Losses at financial firms from the mortgage collapse may eventually triple to $600 billion as defaults on home loans grow, says Zurich-based UBS AG. One reason banks are losing money is the repeal nine years ago of the 1933 Glass-Steagall Act, which separated commercial and investment banking after excessive risk- taking contributed to the Great Depression, Eveillard said.

    The repeal enabled commercial lenders such as Citigroup, the largest U.S. bank by assets, to underwrite and trade instruments such as mortgage-backed securities and collateralized debt obligations and establish so-called structured investment vehicles, or SIVs, that bought those securities.

    Citigroup, which has fallen 36 percent since reporting in January the biggest quarterly loss in its 196-year history, may have writedowns of $15 billion this quarter, according to New York-based Merrill Lynch & Co. That would add to the $22 billion that Citigroup already lost because of the housing slump.

    Citigroup played a major part in the repeal. Then called Citicorp, the company merged with Travelers Insurance company the year before utilizing loopholes in Glass-Steagall the allowed for temporary exemptions. With lobbying led by Roger Levy, the “finance, insurance and real estate industries together are regularly the largest campaign contributors and biggest spenders on lobbying of all business sectors [in 1999]. They laid out more than $200 million for lobbying in 1998, according to the Center for Responsive Politics…” These industries succeeded in their two decades long effort to repeal the act. Also, “The newly formed Citigroup announced only days after the deal that it had hired recently departed Treasurey Secretary Robert Rubin as a member of its three-person office of the chairman”.[8]

    “Glass-Steagall protected bankers against themselves,” Eveillard said. “Bankers are sheep. They don’t mind going over the cliff if everyone else goes over the cliff.”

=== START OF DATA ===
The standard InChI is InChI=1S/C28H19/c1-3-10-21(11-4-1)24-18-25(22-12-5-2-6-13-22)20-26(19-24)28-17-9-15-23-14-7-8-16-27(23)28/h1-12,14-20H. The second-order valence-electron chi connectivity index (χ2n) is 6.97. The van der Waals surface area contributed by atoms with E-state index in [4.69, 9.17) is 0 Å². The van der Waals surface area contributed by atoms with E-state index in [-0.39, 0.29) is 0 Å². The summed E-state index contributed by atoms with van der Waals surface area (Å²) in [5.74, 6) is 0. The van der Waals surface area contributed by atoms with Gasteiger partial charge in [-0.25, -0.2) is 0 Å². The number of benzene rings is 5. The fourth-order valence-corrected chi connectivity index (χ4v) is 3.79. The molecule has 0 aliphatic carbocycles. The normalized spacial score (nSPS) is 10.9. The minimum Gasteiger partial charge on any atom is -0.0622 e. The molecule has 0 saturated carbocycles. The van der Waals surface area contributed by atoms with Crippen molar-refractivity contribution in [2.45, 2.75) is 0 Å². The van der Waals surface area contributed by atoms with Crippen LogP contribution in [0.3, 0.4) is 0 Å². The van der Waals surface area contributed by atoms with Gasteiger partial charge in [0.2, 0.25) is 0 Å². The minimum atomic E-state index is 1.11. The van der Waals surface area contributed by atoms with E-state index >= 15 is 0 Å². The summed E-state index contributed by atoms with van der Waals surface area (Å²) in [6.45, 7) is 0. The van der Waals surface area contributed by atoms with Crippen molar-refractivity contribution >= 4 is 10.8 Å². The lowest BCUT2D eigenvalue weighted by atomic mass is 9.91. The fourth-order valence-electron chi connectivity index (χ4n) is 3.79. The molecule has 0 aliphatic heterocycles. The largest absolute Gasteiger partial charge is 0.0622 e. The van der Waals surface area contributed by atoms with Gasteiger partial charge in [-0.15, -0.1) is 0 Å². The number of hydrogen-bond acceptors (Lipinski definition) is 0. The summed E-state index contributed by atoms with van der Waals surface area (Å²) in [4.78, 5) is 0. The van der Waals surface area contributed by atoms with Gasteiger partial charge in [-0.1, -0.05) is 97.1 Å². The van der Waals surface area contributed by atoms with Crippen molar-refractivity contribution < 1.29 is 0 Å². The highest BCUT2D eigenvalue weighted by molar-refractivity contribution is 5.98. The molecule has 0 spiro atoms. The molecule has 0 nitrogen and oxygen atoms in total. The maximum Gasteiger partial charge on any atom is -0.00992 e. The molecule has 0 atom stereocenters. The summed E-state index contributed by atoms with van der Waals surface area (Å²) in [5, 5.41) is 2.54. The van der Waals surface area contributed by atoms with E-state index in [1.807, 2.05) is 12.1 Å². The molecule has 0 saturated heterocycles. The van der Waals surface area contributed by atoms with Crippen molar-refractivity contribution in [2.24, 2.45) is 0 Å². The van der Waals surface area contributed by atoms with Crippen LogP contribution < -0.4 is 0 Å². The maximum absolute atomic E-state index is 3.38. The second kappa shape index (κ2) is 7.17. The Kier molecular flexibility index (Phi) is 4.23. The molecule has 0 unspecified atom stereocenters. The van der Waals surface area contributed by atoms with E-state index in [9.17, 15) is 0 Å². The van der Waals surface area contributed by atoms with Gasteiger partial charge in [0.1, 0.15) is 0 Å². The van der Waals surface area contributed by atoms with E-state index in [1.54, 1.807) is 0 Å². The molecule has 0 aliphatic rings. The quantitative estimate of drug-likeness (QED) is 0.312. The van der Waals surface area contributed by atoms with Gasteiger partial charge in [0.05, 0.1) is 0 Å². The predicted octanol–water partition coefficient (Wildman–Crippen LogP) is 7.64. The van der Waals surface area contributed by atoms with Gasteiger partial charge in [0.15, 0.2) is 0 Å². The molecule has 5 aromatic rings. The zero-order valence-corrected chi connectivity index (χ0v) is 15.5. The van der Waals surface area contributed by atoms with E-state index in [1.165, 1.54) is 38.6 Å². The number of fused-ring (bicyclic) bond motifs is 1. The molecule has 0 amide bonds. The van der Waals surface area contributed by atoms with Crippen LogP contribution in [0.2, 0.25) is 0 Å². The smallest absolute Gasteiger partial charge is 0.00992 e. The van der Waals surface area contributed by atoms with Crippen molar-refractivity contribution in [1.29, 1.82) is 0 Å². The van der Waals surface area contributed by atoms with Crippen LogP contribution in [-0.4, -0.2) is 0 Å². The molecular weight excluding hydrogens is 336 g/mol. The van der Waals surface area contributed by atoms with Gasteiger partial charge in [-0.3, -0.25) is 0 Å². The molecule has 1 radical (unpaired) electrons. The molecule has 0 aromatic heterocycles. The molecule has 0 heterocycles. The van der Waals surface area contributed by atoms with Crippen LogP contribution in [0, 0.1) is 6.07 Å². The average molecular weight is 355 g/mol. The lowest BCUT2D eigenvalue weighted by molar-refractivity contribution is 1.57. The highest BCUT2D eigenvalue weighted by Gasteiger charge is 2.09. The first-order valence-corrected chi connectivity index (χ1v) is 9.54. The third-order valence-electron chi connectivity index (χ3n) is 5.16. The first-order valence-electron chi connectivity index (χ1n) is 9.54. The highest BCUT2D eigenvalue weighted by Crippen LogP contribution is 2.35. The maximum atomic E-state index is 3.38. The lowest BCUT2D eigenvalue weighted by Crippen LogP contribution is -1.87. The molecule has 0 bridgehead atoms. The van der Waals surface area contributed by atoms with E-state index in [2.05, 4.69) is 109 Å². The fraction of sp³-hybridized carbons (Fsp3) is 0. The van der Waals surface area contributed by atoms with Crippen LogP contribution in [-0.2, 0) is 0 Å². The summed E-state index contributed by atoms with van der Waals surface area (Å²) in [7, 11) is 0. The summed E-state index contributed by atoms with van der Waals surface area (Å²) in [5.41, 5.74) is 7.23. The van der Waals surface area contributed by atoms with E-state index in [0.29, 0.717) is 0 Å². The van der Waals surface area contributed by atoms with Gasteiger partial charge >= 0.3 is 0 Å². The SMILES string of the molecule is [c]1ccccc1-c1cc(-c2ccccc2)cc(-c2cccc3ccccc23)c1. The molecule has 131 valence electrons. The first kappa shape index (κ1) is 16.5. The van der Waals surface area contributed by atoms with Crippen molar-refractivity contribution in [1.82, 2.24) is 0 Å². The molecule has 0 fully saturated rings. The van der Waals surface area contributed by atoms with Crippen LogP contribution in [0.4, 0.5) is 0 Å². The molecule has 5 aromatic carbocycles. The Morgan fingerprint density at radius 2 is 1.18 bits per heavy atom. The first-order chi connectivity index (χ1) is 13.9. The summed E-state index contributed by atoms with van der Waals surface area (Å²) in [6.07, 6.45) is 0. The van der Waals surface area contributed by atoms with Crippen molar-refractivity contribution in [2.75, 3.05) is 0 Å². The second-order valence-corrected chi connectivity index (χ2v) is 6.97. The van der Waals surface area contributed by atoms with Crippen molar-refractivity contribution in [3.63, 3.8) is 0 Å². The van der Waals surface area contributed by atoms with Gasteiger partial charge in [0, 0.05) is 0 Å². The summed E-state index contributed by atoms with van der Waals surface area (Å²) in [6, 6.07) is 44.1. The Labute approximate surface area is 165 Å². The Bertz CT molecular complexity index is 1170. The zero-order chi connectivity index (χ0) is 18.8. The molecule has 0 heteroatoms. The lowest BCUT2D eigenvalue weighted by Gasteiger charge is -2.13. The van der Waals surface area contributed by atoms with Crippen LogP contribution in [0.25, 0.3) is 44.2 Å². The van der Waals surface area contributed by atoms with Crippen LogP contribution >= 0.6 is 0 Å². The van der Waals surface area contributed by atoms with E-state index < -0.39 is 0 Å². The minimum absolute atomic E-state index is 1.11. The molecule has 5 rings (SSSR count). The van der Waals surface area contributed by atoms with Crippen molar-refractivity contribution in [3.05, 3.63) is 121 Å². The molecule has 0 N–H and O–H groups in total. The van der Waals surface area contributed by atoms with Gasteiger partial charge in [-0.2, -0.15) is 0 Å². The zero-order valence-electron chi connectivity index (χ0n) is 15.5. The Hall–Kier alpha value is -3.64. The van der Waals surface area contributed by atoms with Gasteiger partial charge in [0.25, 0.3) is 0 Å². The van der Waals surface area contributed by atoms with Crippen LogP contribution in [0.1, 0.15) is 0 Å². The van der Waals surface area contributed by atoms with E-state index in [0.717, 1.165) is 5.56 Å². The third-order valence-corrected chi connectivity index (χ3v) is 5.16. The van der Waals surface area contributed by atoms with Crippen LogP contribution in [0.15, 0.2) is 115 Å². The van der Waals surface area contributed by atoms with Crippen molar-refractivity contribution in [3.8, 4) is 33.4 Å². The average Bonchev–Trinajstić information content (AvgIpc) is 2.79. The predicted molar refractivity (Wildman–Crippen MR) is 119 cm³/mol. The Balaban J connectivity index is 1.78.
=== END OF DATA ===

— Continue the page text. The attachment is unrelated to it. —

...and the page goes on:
14. Bthunder says:

    For me a recession is primarily when I work and produce more, but can afford less with what I get paid. Secondarily, a recession for me is when the value of my assets keeps going down in price for a prolonged period of time.

    A severe recession for me is when there’s little or nothing that can be done to correct the two conditions listed above. Indeed, finding a higher paying job is harder than 2 years ago, getting a good price for your house is near impossible. And without much flexibility of choices, my 401(K) is 100% in money markets, @2.19%, while every stock fund in the plan is down YTD, and down double-digits since the peak. Not to mention the dreaded “I”-word – the Inflation. That too contributes to my “recessionary” state.

    Don’t know for the rest of you, but for me personally this is a severe recession.

  15. Winston Munn says:

    “it is insulting to all those whiners dealing with food and energy inflation and asset deflation.”

    Barry, can we truly have any sort of inflation and at the same time have “asset deflation”? To me, this is impossible. I know the destruction of debt is real, and with it has gone the so-called fictional capital it created – so without a money-debt-engine to drive it, how can there be any inflation?

    However, if commodities and food were being horded, turned to as representing real wealth instead of paper monies, the idea of rising food and energy costs and deflating assets makes sense.